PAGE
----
High flyers at BBC come down to earth
A Belfast Telegraph report on the cost of BBC flights has raised another question mark over BBC accountablity. Chief Reporter Chris Thornton looks at the issues.
The million quid or so that the BBC spent on flying back and forth to Belfast last year is really a drop in the ocean of the £3bn that licence fee payers cough up annually for the privilege of turning on their television sets.
Every one of those 16 flights a day - for journalists, programme guests, BBC executives - may have been justified. Some may not. The point, say some of the Beeb's critics, is that licence fee payers won't know one way or the other, even though they're each expected to pay £135.50 towards the cost.
If you regard the licence fee as a tax - and it is essentially a tax on owning a television - then the situation with the BBC is akin to one of the slogans that sparked the American Revolution: this is taxation without representation.
Public money is being spent without the public having much of a say in how it's spent, which is why MPs on Westminster's Public Accounts Committee have lobbied some time for powers of greater scrutiny over the BBC.
Take the million pounds on Belfast flights as an example. The Government spent a lot more ferrying civil servants to London and back again. They spent £2m on business class alone in one year, although it should be noted that they have a larger employee base than the BBC in Northern Ireland.
It should also be noted that the civil servants seemed to get a better rate for business class - £168.72 on average - than the BBC got for mainly economy flights (over £180, which is greater than one family's licence fee).
The point here is the civil servants who approve the spending have to look over their shoulders to the Public Accounts Committee. BBC managers eventually have to look to the BBC Trust - the new version of the Governors - but criticism there doesn't seem to involve the public and often detailed flogging of a PAC report.
To be fair to the BBC, accountability is a situation that they seem to trying to address. The establishment of the BBC Trust and new audience councils is supposed to be step towards greater openness. In the past two months the Trust has received two reports they commissioned from the National Audit Office, scrutinising the digital switchover and BBC procurement.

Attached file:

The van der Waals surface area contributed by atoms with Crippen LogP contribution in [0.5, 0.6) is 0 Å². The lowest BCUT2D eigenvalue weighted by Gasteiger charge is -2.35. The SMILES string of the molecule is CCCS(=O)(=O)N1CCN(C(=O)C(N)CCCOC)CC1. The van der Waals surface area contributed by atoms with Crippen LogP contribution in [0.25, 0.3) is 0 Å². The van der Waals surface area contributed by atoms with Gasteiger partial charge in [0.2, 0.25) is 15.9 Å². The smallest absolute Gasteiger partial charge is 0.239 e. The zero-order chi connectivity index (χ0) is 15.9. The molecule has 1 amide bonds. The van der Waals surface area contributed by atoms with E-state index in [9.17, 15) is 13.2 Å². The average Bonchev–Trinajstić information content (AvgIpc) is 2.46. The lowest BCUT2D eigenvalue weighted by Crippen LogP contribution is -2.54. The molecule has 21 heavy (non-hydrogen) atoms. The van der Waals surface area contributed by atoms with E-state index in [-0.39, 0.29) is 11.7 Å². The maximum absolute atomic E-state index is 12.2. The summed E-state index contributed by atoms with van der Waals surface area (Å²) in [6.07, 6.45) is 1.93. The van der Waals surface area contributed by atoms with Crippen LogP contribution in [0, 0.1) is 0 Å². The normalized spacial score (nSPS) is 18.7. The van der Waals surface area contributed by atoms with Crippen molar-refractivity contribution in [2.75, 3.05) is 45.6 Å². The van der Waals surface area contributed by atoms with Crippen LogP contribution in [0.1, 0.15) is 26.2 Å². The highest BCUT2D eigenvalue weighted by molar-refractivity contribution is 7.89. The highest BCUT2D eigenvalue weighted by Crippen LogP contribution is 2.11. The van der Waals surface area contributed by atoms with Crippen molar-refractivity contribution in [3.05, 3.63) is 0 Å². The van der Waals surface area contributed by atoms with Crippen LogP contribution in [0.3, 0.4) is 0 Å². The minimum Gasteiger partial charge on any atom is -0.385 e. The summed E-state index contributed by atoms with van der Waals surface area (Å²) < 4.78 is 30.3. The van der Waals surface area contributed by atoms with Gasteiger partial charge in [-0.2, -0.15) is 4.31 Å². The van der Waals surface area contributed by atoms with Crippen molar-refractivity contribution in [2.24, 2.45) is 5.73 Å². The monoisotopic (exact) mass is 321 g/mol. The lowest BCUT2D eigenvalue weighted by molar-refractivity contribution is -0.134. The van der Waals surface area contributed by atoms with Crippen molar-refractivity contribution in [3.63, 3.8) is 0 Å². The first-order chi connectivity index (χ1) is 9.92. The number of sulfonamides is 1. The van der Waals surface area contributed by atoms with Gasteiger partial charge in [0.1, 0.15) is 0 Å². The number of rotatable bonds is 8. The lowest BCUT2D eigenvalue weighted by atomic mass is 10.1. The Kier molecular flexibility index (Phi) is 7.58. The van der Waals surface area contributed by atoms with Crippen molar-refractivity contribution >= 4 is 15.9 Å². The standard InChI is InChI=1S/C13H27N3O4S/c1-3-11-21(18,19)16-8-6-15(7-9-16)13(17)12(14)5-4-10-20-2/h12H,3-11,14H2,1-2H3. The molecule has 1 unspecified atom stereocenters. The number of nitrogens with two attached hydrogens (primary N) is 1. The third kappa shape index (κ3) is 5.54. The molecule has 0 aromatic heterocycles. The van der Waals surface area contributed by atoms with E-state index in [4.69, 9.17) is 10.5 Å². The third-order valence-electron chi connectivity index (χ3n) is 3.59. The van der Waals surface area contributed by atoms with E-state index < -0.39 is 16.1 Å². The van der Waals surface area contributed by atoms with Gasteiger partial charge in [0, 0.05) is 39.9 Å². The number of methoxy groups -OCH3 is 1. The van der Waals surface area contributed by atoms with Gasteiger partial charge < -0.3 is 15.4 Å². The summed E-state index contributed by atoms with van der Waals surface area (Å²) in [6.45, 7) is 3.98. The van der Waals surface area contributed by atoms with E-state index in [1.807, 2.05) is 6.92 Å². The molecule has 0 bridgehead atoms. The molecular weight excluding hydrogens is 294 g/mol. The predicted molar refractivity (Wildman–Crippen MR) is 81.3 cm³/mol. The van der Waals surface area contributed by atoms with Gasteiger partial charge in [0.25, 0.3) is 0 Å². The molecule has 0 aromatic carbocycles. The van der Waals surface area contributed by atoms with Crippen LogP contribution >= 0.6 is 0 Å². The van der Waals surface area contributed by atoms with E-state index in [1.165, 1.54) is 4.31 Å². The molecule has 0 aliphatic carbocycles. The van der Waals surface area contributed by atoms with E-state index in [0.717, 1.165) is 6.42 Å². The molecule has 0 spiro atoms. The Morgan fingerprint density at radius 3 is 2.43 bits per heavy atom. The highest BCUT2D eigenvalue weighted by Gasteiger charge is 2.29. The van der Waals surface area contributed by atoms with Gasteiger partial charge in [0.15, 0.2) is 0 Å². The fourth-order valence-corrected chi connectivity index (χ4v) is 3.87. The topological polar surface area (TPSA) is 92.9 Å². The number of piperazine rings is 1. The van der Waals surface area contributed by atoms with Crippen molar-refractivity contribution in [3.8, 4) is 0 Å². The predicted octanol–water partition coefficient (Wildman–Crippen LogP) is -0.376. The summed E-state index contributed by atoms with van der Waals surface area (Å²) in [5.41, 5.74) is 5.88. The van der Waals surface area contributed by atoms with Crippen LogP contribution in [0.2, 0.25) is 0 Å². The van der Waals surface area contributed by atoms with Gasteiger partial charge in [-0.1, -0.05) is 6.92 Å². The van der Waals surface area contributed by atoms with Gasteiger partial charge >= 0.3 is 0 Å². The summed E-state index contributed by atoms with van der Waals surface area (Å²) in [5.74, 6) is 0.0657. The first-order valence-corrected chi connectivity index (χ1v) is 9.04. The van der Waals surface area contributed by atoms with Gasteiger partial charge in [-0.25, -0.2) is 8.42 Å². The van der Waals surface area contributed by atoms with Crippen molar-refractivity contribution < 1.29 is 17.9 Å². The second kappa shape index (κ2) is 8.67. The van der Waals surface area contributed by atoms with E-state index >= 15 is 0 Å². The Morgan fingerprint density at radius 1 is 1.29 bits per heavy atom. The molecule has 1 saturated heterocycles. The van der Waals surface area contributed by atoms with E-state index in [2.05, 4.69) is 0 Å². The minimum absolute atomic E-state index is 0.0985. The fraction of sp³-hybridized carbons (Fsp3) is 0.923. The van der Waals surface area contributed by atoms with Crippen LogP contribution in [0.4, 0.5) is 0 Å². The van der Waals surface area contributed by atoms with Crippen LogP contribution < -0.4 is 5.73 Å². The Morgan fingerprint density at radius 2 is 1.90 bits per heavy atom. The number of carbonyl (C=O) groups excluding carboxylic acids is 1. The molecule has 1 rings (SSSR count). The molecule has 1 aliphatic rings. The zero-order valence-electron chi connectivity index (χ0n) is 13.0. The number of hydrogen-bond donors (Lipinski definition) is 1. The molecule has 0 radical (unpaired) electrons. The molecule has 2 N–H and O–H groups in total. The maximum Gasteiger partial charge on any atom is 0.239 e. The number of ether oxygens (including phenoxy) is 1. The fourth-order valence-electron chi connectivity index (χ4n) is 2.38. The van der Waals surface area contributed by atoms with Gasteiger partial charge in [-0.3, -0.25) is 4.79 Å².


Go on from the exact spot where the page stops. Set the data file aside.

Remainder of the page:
The PAC, however, thinks those kind of reports shouldn't be invited by the Trust, that the Audit Office should be free to look wherever it wants in the BBC.
A lot of people in Northern Ireland might not actually welcome greater scrutiny of the Beeb's finances. Despite official reluctance - both from Government and the BBC - to break down the regional takeup of the licence fee, it's pretty clear that Northern Ireland has long been a haven for defaulters.
We have less than 3% of the UK's total population, but more than 5% of the prosecutions for licence fee evasion. A 2001 report estimated that 17.6% of households here - about 120,000 homes - didn't pay the licence fee.
That means the households that do pay contribute about £80m annually to the BBC. With £70m spent on BBC NI, we get the national output for £10m. Some might consider that a bargain.
But as the licence fee goes up - £151.50 by 2012, an increase that "disappointed" the BBC - there will continue to questions about how well the Corporation delivers value for money
2007 wasn't a great year for the BBC. It was embroiled in phone-in scandals and found guilty of group-think and political correctness. The management now seems to be aware that there has been a distancing between the Corporation and its audience.
Which is why Director General Mark Thompson has ordered 16,500 staff to attend "a new mandatory training programme, Safeguarding Trust". No doubt that's good news for the airlines.